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The thrifty dollI belong to a Facebook group of dollmakers whose mission is to show our work in progress on our Waldorf dolls, and to join together from time to time to all make the same doll at once and post our questions, tribulations and progress. In another Waldorf doll group, I read a post from a very enthusiastic single mom in New York, who is keen to start making a Waldorf doll, but hasn't the funds to buy the materials right now. It made me think about my worn out wool hand-knitted socks that I wanted to put into the core of my Waldorf doll heads, just to save money and the environment. This month my group has a challenge to make a doll any way we wish, but it must be stuffed with wool. Skin selection optional. The idea came to me to make a doll entirely from thrifted, gifted and recycled materials, which I did. As always, there was a steep learning curve, but I had fun and am happy with the result. In the process of showing my work on the timeline of the group, I learned …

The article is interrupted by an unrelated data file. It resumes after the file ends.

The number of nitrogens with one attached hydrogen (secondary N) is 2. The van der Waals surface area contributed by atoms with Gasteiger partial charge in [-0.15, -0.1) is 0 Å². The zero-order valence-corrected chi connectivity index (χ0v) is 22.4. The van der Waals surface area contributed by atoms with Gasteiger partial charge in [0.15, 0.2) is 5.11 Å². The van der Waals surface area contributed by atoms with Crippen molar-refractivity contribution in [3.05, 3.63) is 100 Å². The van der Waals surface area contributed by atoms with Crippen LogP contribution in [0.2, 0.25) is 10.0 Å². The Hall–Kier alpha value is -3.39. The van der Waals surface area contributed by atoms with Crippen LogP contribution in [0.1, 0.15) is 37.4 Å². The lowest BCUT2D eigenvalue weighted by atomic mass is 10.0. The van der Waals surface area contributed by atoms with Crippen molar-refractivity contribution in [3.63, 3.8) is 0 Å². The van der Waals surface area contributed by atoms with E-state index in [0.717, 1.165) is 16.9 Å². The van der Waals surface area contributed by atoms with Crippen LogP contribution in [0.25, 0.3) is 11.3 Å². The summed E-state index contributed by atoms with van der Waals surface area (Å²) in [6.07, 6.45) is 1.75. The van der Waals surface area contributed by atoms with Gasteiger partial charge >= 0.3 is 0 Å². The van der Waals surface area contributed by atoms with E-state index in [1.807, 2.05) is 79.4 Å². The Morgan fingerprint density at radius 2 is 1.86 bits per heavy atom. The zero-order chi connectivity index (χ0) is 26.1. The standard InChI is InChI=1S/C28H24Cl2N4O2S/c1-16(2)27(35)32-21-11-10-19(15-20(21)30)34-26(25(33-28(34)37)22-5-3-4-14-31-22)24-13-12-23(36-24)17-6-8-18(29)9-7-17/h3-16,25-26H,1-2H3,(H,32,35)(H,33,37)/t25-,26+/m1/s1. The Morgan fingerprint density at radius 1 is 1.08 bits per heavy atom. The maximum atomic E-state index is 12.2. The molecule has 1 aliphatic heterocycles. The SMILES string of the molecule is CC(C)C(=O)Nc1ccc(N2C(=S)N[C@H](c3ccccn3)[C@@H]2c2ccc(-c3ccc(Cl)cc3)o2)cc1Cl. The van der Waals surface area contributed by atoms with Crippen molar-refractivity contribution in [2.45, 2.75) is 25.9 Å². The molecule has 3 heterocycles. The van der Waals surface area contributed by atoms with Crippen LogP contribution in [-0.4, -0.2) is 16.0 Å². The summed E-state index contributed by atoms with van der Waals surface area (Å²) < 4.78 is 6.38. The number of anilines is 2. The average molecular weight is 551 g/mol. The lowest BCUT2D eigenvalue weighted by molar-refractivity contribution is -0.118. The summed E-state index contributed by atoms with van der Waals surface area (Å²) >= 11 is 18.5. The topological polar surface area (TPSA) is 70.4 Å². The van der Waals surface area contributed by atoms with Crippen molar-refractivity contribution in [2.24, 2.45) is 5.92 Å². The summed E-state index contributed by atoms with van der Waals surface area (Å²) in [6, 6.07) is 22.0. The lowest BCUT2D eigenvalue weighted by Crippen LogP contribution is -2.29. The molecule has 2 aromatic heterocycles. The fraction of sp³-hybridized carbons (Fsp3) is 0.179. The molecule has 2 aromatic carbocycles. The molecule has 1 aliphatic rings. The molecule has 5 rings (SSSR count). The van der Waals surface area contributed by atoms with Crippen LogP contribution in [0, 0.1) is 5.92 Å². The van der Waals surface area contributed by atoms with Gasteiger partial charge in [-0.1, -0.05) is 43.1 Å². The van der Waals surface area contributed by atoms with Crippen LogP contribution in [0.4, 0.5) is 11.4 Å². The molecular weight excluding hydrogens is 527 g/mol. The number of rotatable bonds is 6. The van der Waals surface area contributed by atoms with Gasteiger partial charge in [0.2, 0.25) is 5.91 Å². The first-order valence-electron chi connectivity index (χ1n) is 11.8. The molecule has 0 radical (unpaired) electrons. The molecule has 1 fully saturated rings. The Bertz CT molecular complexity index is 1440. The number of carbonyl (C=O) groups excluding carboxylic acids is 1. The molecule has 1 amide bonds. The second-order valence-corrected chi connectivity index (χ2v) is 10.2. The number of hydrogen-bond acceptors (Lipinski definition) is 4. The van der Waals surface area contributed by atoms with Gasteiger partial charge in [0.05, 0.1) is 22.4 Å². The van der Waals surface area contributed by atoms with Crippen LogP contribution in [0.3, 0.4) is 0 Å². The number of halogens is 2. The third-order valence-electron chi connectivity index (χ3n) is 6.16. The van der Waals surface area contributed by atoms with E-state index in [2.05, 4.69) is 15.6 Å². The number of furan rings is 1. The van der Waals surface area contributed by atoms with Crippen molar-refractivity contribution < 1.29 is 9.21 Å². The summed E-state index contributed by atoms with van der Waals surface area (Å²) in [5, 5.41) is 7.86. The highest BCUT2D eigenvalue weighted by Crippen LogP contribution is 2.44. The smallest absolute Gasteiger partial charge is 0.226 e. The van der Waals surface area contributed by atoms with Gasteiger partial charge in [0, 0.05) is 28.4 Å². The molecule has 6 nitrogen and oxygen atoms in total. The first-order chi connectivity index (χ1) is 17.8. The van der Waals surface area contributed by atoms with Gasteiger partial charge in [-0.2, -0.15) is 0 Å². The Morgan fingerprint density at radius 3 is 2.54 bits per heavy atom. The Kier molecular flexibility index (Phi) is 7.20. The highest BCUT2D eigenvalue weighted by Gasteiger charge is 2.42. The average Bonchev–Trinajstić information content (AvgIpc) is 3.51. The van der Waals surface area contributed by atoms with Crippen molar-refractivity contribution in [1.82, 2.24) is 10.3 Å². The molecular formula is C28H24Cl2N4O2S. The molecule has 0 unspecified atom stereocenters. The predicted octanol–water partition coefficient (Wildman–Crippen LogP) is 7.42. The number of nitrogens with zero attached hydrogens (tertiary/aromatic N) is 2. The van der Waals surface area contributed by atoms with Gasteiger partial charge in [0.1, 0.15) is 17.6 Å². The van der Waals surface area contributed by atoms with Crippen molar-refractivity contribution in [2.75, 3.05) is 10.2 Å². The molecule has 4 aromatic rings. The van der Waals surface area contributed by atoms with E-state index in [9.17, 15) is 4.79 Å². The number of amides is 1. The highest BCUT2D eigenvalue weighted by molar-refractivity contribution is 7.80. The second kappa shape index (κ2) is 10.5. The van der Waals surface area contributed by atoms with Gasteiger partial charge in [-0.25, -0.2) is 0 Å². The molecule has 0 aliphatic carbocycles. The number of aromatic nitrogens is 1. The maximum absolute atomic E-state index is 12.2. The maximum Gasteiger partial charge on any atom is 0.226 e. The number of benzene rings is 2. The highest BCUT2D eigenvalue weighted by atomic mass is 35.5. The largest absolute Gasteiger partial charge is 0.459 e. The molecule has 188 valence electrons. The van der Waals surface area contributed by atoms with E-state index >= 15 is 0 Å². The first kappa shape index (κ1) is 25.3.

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An historically accurate Izannah Walker dollToday I put the finishing touches on the reproduction Izannah Walker doll I have been working on all summer. I bought the workshop instructions from dollmaker extraordinairePaula Walton. She has made a deep study of the methods Izannah used to create her dolls 120 years ago, and shares her knowledge with those who want to follow in Izannah's footsteps. It is by no means easy to duplicate her methods. First you sculpt an original head, then make plaster molds from it, then create the heads by pressing paste soaked cloth into the molds and letting it dry. The rigid cloth halves are then sewn together, stuffed and sewn onto a stuffed body. Many steps. The painting of the heads and faces is a real challenge. My goal was to make my doll look as close as possible to the originals. However, it is really not possible to get them exactly like them. Whoever makes a doll imparts their own style and sensibilities. Unavoidably. But I'm fine with …